I remember being around eight and standing in the hall outside of the youth room at church. The children’s pastor hovered over me while encouraging me to say “banana, banana” over and over again. If you grew up outside of Pentecostal/Charismatic communities this scene probably doesn’t make much sense to you . . . hell, even if you did it still probably doesn’t make any sense. This was the “technique” my church and others used to teach children how to speak in tongues. The idea was that by saying “banana” or other fun words repeatedly, it would prime the pump, loosen the tongue, and allow our natural/God-given tongue language to emerge. Seems logical, no?
Anyway, it “worked.” In no time I was uttering an angelic language with the rest of my siblings and peers. Not long afterwards, my dad, ever the pragmatist about such things, needed to hear the evidence for himself and so he had me and my siblings take turns speaking our tongue language into his ear. We passed his test and graduated to full on Spirit-filled Christians.
I was taught that my tongue language was incredibly powerful and useful for praying when I didn’t know how to pray for things in English. Tongues was a way of expressing the ineffable and things beyond our understanding. It was a way of tapping into the Spirit and allowing the Spirit to pray through us as Romans 8:26 says, “For we do not know how to pray as we ought, but that very Spirit intercedes [through us] with sighs too deep for words.” While I don’t think Paul was writing about speaking in tongues here, that’s how we interpreted it back then.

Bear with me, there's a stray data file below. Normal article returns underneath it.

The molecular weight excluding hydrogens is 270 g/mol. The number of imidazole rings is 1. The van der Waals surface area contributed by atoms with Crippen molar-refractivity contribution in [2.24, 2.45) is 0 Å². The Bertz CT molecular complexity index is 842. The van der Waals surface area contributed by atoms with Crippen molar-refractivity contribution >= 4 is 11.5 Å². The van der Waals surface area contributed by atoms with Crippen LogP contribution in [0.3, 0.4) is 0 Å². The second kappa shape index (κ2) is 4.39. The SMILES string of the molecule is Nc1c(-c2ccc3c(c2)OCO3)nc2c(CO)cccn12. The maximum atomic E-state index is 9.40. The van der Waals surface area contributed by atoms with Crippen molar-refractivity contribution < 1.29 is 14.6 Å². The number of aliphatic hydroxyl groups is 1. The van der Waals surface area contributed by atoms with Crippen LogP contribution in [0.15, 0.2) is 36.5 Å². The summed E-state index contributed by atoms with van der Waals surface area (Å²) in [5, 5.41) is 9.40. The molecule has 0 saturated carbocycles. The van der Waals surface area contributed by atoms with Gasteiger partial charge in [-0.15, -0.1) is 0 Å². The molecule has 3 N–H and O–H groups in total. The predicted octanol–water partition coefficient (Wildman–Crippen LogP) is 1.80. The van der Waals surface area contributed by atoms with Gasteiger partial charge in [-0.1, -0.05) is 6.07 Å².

The truth is, I don’t speak in tongues like this anymore. I stopped about ten years ago when I really came to terms with my fundamentalist upbringing. I left behind tongues at the same time I left behind a hyper literal reading of scripture and biblical inerrancy. However, as a pastor, I’ve come to realize that in a way I’m still speaking in tongues and so are others in my community.
The language of theology and myth is on the surface gibberish and nonsense, especially to the uninitiated. But underneath it is a vocabulary of the spirit, a language of the human soul. We don’t have words to express the ineffable and transcendent aspects of our existence. This is why we came up with both art and religion thousands of years ago. There is something too deep for words being expressed in both sculpture and sacrament. To do away with religion would be like doing away with art or literature. It would be to do away with some enormous aspect of our humanity. Certainly, some Gods need to die, not all Gods, just the murderous and oppressive ones (Moody). True religion has always been about affirming and giving voice to the deep and inexpressible side of us, affirming the infinite depth of love and life itself. We speak of God and spirit because we must. We have no choice. God is the name we give to the ultimate mystery, our greatest hopes and most noble desires. Whether or not God exists is secondary to the fact that God insists (Caputo), and religion bears witness to this fact. I don’t know about you, but I find such hope and peace in this.
So in a very real way, I still speak in tongues. Perhaps more now than I did in my Pentecostal roots. It’s still a way for me to express the inexpressible and speak with supernatural power. I embrace it and I encourage others too as well. So everyone repeat after me, “Banana, banana, banana . . .”